public static void main(String[] args) {
    new ActorSystem("remote-sys", 9002);
  }
}

This new system remote-sys will accept TCP connections to port 9002. No other work is needed to do here: summoning, sending messages, dissolving, shutting down and all operations can be done by a remote linked system.
A deployment pattern could be: run this class as a single JVM process on any machine, then run the actual software only on one system who will orchestrate everything. Of course, if changes to the software are made, a full restart must be done since dynamic class reloading is not implemented.

This example class, which we run on the same machine, shows a linking of the previous system, a remote summon, a remote tell and a remote dissolve:

import java.net.InetAddress;
import java.net.UnknownHostException;
import aktrs.rt.Actor;
import aktrs.rt.ActorSystem;

public class Main {
  public static void main(String[] args) throws UnknownHostException {
    ActorSystem system = new ActorSystem("main-sys", 9001);
    system.link("remote-sys", InetAddress.getLocalHost(), 9002);
    Actor remoteActor = system.summon("/remote-sys/remote-actor", Actor.class);
    system.evoke("/main-sys/system").tell(remoteActor, "Hello!");
    system.dissolve(remoteActor);
  }
}

Linking is done by instance method ActorSystem.link(String remoteId, InetAddress netAddress, int port). If an ActorSystem with the same id is already linked, disconnection and reset with the new parameters are performed. Linking is lazy in that a connection will established only when the first actor-tell or summon or any "remotable" operation is performed. If an ActorSystem A become linked to an ActorSystem B then automatically B will be linked to A.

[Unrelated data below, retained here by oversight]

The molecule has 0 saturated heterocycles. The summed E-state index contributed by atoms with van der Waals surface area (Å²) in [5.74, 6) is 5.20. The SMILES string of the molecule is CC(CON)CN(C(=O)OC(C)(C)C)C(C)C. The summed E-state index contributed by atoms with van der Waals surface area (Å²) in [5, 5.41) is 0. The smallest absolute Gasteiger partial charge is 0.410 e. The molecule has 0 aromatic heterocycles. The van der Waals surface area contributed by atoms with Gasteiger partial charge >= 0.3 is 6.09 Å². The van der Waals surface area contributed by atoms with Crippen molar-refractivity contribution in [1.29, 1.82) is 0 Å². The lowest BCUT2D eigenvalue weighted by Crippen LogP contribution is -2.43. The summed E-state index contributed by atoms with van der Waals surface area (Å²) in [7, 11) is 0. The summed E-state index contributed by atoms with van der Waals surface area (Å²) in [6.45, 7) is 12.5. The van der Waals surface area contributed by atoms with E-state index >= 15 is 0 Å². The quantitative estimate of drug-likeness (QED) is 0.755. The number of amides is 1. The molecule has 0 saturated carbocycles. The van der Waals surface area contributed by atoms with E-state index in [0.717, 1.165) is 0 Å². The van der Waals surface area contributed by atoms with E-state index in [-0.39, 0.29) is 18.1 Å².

All tells to a remote actor must send a java.io.Serializable message. If the message is not serializable, a RuntimeException will occur.

A remote shutdown is not possible, instead send a Stop message to the actor system belonging to the remote ActorSystem.

Internally, the reference to an Actor which belongs to a linked remote ActorSystem is implemented in aktrs with a proxy/mirror, so that all remote operations are actually redirected. aktrs automatically manages the creation of these proxies so that working with remote actors is transparent inside code.

Logging

By default, the ActorSystem instantiate a java.util.logging.Logger with a Level.INFO and printing to the standard output, precisely using a aktrs.util.ConsoleOutputHandler with formatter aktrs.util.AktrsFormatter.

To provide a custom java.util.logging.Logger, ActorSystem can be instantiated with the following contructors:

Change of logging level at runtime may be accomplished by method ActorSystem.setLogLevel(Level newLevel).

Profiling

Processing data time can be collected from any actor. An actor can be told to enable/disable profiling by receiving a message aktrs.messages.ToggleProfilingMessage, whose property mode can be set to aktrs.messages.ProfilingMode.ON / aktrs.messages.ProfilingMode.OFF respectively.

To get the average processing time of an actor, i.e. the mean time of all processing times for Actor.onMessage, send it a message aktrs.messages.AverageProcessingTimeRequest with field replyTo compiled with the address of the actor who will receive the report data aktrs.messages.AverageProcessingTimeResponse.